Black Lives Matter, Blue Lives Matter movements clash over proposed bill

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CHICAGO -- The outcry over the police killing of Paul O’Neal continues.

Protesters took to the streets today, bringing their message of police reform to one of the city’s most powerful politicians, to the ward office of long-time Alderman Ed Burke, who is pushing for a controversial new bill that would make an attack on a cop a hate crime. Police reform activists view that as a needless provocation during a time of high tension.

More than 50 people attended a rally on the South Side to demand police reform one day after the release of police video showing the confrontation that led to the killing of 18-year-old O’Neal, an unarmed black man who died of a gunshot wound to the back.  Police say O’Neal had been suspected of stealing a car.

O’Neal’s death struck a chord with 19-year-old Nicholas Meekins, who says he’s afraid of the police.

“I’m just tired of what’s going on, and I’m here to fight for my people. I’m here to fight for myself,” Meekins said.

Ja’mal Green is a spokesman for the O’neal family. He says the killing has reopened wounds in the city that were beginning to heal after the Laquan McDonald scandal.

“One step forward, and we always take 10 steps back,” Green said. He led a march several blocks to the office of Ald. Burke.

This is what Ald. Burke recently told WGN News about police-community relations:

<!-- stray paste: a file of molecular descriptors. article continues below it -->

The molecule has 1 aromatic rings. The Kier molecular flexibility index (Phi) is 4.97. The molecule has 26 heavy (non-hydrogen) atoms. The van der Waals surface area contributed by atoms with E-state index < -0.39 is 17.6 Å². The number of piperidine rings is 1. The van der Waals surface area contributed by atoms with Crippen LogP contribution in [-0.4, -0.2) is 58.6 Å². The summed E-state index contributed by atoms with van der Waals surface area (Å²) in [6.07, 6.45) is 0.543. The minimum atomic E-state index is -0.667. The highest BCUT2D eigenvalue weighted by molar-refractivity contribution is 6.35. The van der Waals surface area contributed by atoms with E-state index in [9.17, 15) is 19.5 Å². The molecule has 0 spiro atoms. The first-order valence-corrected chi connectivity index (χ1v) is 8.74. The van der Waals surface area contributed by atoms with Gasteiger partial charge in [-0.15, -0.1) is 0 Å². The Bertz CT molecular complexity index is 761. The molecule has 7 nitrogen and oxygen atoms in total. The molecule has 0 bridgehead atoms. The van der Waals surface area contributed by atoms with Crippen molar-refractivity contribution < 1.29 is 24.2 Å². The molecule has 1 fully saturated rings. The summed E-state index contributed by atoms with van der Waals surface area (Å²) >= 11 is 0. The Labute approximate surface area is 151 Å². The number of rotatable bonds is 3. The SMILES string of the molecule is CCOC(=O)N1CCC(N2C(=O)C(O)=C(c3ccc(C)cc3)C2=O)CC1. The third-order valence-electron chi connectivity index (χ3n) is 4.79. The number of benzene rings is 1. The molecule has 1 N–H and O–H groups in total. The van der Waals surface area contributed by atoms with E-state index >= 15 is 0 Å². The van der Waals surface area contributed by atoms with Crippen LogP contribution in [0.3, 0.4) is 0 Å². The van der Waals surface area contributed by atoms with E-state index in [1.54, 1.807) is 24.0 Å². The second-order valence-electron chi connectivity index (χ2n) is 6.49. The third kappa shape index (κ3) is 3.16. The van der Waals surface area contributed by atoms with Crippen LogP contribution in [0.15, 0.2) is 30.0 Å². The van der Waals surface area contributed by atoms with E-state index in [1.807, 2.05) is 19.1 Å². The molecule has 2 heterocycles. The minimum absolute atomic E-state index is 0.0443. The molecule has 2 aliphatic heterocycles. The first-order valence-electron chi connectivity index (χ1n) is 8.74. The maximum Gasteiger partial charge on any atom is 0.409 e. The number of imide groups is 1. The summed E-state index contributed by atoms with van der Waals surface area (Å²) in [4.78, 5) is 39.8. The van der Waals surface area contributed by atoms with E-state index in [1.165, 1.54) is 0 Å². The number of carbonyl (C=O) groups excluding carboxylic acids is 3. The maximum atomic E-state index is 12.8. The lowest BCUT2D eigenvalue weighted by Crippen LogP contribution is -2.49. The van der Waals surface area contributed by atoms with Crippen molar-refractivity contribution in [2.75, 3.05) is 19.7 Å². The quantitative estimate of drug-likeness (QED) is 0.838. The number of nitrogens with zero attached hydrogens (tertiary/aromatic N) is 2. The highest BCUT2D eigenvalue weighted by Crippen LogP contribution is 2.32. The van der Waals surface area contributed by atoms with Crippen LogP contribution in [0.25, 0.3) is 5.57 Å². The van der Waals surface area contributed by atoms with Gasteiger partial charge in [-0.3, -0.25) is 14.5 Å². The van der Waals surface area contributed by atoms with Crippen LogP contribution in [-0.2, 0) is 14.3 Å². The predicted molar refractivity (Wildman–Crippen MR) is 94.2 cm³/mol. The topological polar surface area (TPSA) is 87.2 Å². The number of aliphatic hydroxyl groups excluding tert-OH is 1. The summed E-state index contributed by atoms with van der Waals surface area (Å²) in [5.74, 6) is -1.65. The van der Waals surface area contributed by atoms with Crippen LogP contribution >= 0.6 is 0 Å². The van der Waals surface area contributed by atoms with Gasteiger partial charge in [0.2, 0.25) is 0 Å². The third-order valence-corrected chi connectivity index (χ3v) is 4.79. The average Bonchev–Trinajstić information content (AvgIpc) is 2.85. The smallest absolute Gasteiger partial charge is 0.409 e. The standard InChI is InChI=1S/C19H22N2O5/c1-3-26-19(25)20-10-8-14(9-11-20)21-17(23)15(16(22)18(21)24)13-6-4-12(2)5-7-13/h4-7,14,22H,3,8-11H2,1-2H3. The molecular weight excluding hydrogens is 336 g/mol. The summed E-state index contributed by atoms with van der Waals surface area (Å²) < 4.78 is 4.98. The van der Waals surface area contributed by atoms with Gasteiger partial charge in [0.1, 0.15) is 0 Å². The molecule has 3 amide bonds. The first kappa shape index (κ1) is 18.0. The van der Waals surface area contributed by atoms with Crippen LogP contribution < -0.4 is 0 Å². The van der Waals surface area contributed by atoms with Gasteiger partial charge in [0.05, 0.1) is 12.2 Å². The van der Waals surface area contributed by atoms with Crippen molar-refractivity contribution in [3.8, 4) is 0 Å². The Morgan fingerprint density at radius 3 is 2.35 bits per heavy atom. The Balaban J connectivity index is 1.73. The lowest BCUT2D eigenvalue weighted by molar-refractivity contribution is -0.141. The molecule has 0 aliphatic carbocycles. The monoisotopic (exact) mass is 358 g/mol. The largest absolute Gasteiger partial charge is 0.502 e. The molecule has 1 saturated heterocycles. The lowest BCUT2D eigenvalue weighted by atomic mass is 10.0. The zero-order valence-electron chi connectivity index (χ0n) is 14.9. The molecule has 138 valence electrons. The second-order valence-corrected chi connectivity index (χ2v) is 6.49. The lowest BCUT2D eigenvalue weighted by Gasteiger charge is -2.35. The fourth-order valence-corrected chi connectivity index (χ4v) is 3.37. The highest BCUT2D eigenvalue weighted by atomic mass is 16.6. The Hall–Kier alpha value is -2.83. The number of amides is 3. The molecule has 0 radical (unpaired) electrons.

“I would suggest to you that we’re all in this together. This is our city. This is where we’ve grown up. This is where we raised our families, this is where we earned our livelihoods.  It’s too big to fail, too great a city to fail, and we need all of us to pull together and pull the wagon in the same direction.”

But since then Burke has proposed an ordinance that activists say is creating division.

"They created Blue Lives Matter, All Lives Matter to combat what we’re saying, all we’re saying is we want our life to matter," Green said. "All we’re saying is we want our lives to be invested in."

Burke is pushing a so-called "Blue Lives Matter" bill, which would make an attack on police officer a hate crime, and carry stiff penalties.

Some protesters see a false equivalency between the Black Lives Matter movement, which grew out of a community that feels it is under constant threat, and the Blue Lives Matter, which is a slogan used to support police.

More protests are planned this weekend. Activists say they’ll meet in Millennium Park tomorrow evening for a rally.

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